Squiz Today / 21 April 2022

Squiz Today – Thursday, 21 April

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Squiz Today Podcast

We’ll take you wherever you need to go. 

Today’s listen time: 9 minutes

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Squiz Sayings

“We learned, sadly, that even if you twist an Oreo perfectly, the cream will almost always end up mostly on one of the 2 wafers”

Said MIT scientist Crystal Owens, who led a study into whether the popular cookie could be evenly split in half, cream and all. ‘Oreology’ – or the study of Oreos – is apparently a real thing, and researchers built an ‘Oreometer’ to split the cookie. Makes you wonder what you’ve done with your life when jobs like that exist…

Netflix’s binge on subscribers comes to an end


The original streaming service Netflix yesterday reported that it lost 200,000 subscribers in the first quarter of this year – and expects to lose another 2 million by the middle of the year. It’s the company’s first negative audience result in more than a decade and has attributed it to people managing their budgets thanks to cost of living pressures and suspending access to the platform in Russia. The reaction from investors was brutal, with 25% wiped off the share price. “Our relatively high household penetration combined with competition is creating revenue growth headwinds,” the company said in a letter to investors.


It is, and it’s blowing strong after a purple patch for the content producer and streamer. In 2020, the pandemic helped Netflix pick up an additional 36 million subscribers (note: it now sits at 220 million globally). The company says COVID “obscured the picture” by significantly increasing growth during a time when we were all stuck at home, but also leading it to believe that slowing growth last year was due to people’s return to work. In fact, there are other “macro factors” at play like “sluggish” economic growth and increasing inflation. And put your hand up if you’ve shared your password with a friend of family member… Netflix says 100 million households or so are watching on someone else’s account. Since launching in 2007, its changed the way we watch TV and still operates under the “firm belief that internet-delivered, on-demand entertainment will supplant linear TV.” But right now, “we’re not growing revenue as fast as we’d like,” the company says.


For Netflix fans, analysts say get prepared for a cheaper version with ads, measures to make people who share their login pay more – or both. And for the broader industry, these developments will shake them all up because most of the streaming services are geared to compete with Netflix. There’s been an explosion of cashed-up rivals of late, but Netflix reassured its shareholders that a new and improved service would be the key strategy to keeping subscribers. It’s a lot for CEO Reed Hastings to chew on…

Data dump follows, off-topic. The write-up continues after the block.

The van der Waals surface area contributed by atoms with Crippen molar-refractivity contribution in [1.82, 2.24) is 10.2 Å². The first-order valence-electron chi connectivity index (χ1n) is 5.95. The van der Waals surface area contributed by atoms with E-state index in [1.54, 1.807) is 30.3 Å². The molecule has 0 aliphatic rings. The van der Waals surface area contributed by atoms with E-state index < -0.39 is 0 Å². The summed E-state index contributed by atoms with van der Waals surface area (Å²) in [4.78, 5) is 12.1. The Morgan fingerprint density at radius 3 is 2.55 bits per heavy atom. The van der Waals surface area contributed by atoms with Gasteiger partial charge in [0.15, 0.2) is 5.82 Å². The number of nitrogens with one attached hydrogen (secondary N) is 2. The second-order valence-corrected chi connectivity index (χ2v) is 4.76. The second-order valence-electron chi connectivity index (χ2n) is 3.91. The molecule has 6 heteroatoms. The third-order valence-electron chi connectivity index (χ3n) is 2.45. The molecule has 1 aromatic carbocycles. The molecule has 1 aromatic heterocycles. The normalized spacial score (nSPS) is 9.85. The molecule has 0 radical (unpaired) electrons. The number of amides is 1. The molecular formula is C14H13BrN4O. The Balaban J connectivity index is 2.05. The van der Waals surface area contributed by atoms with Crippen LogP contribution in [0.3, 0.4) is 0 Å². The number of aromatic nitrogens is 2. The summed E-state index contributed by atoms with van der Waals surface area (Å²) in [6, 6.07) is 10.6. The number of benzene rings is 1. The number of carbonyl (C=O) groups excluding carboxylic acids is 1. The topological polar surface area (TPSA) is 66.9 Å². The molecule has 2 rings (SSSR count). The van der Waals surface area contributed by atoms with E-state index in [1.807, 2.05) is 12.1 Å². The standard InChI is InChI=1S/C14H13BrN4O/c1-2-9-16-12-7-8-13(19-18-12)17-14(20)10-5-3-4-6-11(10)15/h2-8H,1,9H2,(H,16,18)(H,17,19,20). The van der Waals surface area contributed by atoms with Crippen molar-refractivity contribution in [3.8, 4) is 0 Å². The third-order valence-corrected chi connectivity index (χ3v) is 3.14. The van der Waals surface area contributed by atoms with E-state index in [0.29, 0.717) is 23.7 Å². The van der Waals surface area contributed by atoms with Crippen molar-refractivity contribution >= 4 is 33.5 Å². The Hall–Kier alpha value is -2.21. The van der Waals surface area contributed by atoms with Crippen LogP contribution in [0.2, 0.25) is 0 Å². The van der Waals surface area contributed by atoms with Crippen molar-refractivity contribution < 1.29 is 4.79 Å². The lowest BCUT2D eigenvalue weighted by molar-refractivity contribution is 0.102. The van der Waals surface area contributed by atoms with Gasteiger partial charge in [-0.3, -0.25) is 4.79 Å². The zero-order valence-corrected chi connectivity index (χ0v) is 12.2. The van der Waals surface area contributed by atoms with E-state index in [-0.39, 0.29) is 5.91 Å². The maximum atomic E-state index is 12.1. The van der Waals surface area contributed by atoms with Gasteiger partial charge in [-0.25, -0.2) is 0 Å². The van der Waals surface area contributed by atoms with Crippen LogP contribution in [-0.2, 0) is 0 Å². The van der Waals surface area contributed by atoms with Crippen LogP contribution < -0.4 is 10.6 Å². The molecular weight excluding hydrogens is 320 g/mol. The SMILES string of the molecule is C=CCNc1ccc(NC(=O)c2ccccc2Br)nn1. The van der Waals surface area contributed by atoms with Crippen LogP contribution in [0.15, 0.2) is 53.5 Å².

Business & Finance Technology

Squiz the Rest

Leaders’ debate gets a lil’ testy

PM Scott Morrison and Labor leader Anthony Albanese clashed over China, asylum seeker boat turnbacks and welfare policies in the debate on Sky News last night. The contest – which was the first between the 2 leaders – took place in front of 100 undecided voters at the Gabba in Brisbane. Albanese got stuck in over the security pact struck between the Solomon Islands and China, saying “this isn’t so much as a Pacific Step-Up, it’s a Pacific Stuff Up.” And things got heated over immigration policy when Morrison asked why Albanese didn’t support boat turnbacks when he was deputy leader in the Rudd Government in 2013, prompting Albanese to accuse the PM of trying to sow division. Both men pointed to the rising cost of living for Aussies, and the PM said that only the Coalition could continue paying for social welfare schemes like the National Disability Insurance Scheme because it was better at managing money. The crowd gave the night to Albanese 40-35, but 25% remained undecided about where their vote will go on 21 May. 


Argy bargy in the wake of Solomons’ deal with China

Solomon Islands PM Manasseh Sogavare shrugged off warnings from Oz and its allies about the new security deal with China, telling parliament that he signed it with his “eyes wide open.” The agreement – which opens the door to the Chinese military to be in the southwest Pacific more frequently – was signed on Tuesday night and announced by China, just a week after Senator Zed Seselja made an emergency mission to the nation to plead Australia’s case against signed. Labor has labelled it the “worst foreign policy blunder in the Pacific” that Oz has seen since the end of World War 2, a criticism PM Scott Morrison rejected yesterday. “What it highlights is there is always incredible pressure on Pacific nations that comes from China seeking to undermine the security of the region,” adding “we know the risks, we can’t always prevent them.” Senior US Diplomat Kurt Campbell met officials from Oz, Japan and NZ in Hawaii yesterday to discuss the “serious risks” posed by the agreement to a free and open Indo-Pacific region. He is due to arrive in the Solomons in the coming days.